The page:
Evidence mounts for vitamin D multiple sclerosis role
MedWire News: Three studies published in Neurology add weight to the theory that vitamin D levels have an important effect on relapse rates and cerebral lesions in patients with multiple sclerosis (MS).
Two of the studies provide conflicting evidence on whether vitamin D status interacts with interferon-β treatment.
The findings are important in the context of previous research showing an etiologic role for vitamin D in MS, say editorialists Alberto Ascherio (Harvard School of Public Health, Boston, Massachusetts, USA) and Ruth Ann Marrie (University of Manitoba, Winnipeg, Canada).
But they stress that proving causality is a "particularly daunting task" in the case of vitamin D and MS, because of the influence of season, time spent outdoors, and sun-protection behaviors.
The study by Trygve Holmøy (Akershus University Hospital, Lørenskog, Norway) and team had a cross-sectional design. It showed that, among 88 patients, each 10 nmol/L increase in vitamin D level at the time of magnetic resonance imaging was associated with a 12.7% reduction in the likelihood for new T1 gadolinium-enhancing lesions and a 11.7% reduction in the likelihood for new T2 lesions.
The effect was evident across 6 months before patients started interferon-β treatment, but not during the 18 months after.
In the second study, Rogier Hintzen (Erasmus Medical Center, Rotterdam, the Netherlands) and colleagues monitored 73 patients for an average of 1.7 years, during which they collectively had 139 clinical relapses. Vitamin D measurements were taken every 8 weeks and a doubling of levels was associated with a 27% reduction in relapse risk.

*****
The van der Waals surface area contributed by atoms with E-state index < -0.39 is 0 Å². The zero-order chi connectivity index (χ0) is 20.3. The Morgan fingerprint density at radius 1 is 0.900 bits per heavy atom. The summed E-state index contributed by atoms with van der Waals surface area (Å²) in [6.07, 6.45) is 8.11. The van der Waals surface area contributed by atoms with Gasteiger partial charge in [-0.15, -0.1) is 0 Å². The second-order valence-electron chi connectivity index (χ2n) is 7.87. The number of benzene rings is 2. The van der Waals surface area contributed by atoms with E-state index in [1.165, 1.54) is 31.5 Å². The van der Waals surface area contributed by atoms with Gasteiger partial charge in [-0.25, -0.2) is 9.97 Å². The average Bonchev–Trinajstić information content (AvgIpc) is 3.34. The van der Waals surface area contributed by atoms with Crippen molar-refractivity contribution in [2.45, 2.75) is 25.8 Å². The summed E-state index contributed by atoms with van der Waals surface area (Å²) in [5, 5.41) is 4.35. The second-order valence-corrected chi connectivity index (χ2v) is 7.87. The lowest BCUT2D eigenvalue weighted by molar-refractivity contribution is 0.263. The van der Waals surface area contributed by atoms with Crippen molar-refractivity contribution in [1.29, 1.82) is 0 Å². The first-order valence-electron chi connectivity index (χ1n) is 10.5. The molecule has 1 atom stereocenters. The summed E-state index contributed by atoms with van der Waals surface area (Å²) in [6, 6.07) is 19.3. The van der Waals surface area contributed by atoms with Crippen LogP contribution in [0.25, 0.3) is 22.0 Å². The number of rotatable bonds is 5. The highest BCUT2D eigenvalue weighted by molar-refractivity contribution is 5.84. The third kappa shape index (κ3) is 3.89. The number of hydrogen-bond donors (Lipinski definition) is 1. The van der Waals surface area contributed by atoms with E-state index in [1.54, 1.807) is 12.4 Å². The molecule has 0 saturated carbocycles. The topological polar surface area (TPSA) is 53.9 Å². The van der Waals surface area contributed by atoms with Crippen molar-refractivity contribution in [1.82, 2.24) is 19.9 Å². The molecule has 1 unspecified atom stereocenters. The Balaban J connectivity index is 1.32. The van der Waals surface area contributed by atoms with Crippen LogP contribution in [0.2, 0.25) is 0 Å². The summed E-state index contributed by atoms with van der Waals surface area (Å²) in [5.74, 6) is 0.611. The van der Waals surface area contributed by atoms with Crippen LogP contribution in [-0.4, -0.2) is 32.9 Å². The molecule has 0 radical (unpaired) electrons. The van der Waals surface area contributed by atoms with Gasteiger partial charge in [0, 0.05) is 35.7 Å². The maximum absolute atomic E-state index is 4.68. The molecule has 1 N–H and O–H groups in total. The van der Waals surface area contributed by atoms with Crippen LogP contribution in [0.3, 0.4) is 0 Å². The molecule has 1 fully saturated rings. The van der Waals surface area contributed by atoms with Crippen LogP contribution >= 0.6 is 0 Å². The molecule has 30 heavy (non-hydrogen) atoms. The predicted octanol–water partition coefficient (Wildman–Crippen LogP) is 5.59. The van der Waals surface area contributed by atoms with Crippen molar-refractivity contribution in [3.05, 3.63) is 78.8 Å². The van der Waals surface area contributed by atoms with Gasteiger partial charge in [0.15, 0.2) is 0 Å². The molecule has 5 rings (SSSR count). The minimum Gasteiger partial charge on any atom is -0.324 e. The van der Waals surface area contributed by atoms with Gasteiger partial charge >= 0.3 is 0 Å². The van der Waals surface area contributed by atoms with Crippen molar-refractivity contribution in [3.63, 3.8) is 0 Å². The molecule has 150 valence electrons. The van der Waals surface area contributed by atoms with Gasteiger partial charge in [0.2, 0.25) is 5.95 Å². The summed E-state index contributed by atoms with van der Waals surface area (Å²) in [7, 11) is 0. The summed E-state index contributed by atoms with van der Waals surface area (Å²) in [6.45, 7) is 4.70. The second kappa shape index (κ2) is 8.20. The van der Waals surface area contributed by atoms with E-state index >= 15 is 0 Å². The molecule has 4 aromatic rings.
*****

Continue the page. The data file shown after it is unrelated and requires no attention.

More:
But Ascherio and Marrie comment that, with such frequent measurements, the results could reflect the effect of disease status on vitamin D levels, rather than the reverse.
The third study, by Bruce Taylor (University of Tasmania, Hobart, Australia) and team found a 10% reduction in rate of relapse for each 10 nmol/L increase in vitamin D levels among 178 patients over an average 2.2 years of follow up. In this study, vitamin D levels were measured every 6 months.
Contrary to the results of Holmøy et al, the researchers found the effect of vitamin D was evident only among patients taking interferon-β.
"For clinicians and their patients the fundamental question is whether otherwise adequate vitamin D levels for the general population are suboptimal for individuals with MS," say Ascherio and Marrie.
Published and ongoing trials do not sufficiently answer this question, they say, so it is "too soon to recommend the use of high-dose vitamin D in clinical practice."
But they advise "monitoring of vitamin D levels and supplementation as needed to achieve at least a year-round level of vitamin D sufficiency in persons with MS."
MedWire (www.medwire-news.md) is an independent clinical news service provided by Springer Healthcare Limited. © Springer Healthcare Ltd; 2012
By Eleanor McDermid